I’ve been very lucky over the last few years and had some gigs with some very big audiences. This doesn’t always happen. Last weekend I did a gig in a florist in Brixham to eight people. It was a private affair so I knew what I was letting myself in for, and I did my usual routine. The demographic was, well, the youngest person there was seventy five and the oldest was eighty three. I’m not being ageist, as I work with older people and I know that they enjoy a laugh as much as the next person. However the fact that there was only eight of them made it very hard to elicit anything beyond a mild chuckle.
And then four days later, I performed to three hundred young people in a theatre in Bristol.
The whole dynamic was so different. I did the exact same poems and they were greeted so wonderfully that I felt kind of relieved, as if I had lost something along the way. The gig at the florist had made me wonder if I was just some weird bloke who had been dragged off the street into someone’s private function, which actually come to think of it, was pretty much near the truth. I’d been invited to perform after the owners of the venue had seen me walking with my family on Boxing Day and had asked me, on the spur of the moment, to come and do this private gig for them. So the whole set up was already a big weird!
To add to the weirdness, I was given my own dressing room at the florist, which was a small room filled with flowers. I’m certainly glad it wasn’t the allergy season. There was a stool in the middle of the room on which I could sit and prepare myself for the performance, and that’s where I spent most of the night, sitting on that stool going over my set and wondering how it would go. And as I say, eight people.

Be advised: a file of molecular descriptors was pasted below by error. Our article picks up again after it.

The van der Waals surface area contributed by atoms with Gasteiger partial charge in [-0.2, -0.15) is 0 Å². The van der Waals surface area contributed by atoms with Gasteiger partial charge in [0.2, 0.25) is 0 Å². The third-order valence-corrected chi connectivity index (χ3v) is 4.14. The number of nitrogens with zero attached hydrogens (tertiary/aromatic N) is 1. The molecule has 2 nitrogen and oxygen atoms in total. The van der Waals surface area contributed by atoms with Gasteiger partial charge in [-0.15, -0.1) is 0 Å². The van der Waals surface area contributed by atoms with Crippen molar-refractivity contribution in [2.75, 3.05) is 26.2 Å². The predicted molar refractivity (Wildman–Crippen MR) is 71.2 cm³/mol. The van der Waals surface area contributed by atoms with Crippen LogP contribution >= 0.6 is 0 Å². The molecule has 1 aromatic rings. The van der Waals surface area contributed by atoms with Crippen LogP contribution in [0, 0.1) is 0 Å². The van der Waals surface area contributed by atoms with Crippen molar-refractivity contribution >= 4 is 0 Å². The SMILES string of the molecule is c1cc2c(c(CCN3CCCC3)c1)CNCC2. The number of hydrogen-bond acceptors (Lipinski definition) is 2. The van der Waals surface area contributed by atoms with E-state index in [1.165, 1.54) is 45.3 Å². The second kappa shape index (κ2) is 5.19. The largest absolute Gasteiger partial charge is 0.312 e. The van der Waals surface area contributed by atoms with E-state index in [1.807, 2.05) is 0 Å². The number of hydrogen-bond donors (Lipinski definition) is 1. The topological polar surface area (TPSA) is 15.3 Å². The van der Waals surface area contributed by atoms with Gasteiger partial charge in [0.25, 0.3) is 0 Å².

But Bristol. Wow. I was supporting the wonderful Dizraeli, a huge name on the Bristol scene, and as a result they had sold out and the theatre was packed. I was on near the start of the evening and I really felt that the night had a potential of going completely up the Spout. Would all these trendy young people find my work amusing? Would I cock it up completely, and forget my words? Would they not find my humour funny and start playing with their phones, or dabbing, or flossing, or fidget spinning, or whatever it is that young people are in to these days? But from the start of the set, it was completely magical. The room laughed. Indeed, they laughed a lot. They laughed at bits that audiences don’t normally laugh at. They were listening intently and with enthusiasm. The first poem usually takes two and a half minutes but it was almost a minute longer than normal because of all the laughing.
And what an amazing feeling it was to perform to so many people. The big stage, the space, the fact that all of these people were concentrating on me, made me think that anything if possible, and also that anything I wrote intending to be funny, actually was funny. Indeed, it made me feel invincible!
It was an amazing gig, and when I left the venue I was greeted by a group of these young people, who started quoting bits of my poetry at me. It was such a great moment. And then, because I’m so rock and roll, I decided to go to the local supermarket and get some groceries, only to meet some more young people next to the display of bagels, one of whom flung her arms around me and thanked me for making her laugh. I assume she had been to the gig!
So two amazing bookings in two very different places. And as I caught the train home the next day, I thought how amazing it would be if every gig were a sold out crowd of three hundred people, and how wonderful it would be if I could command such interest on my own.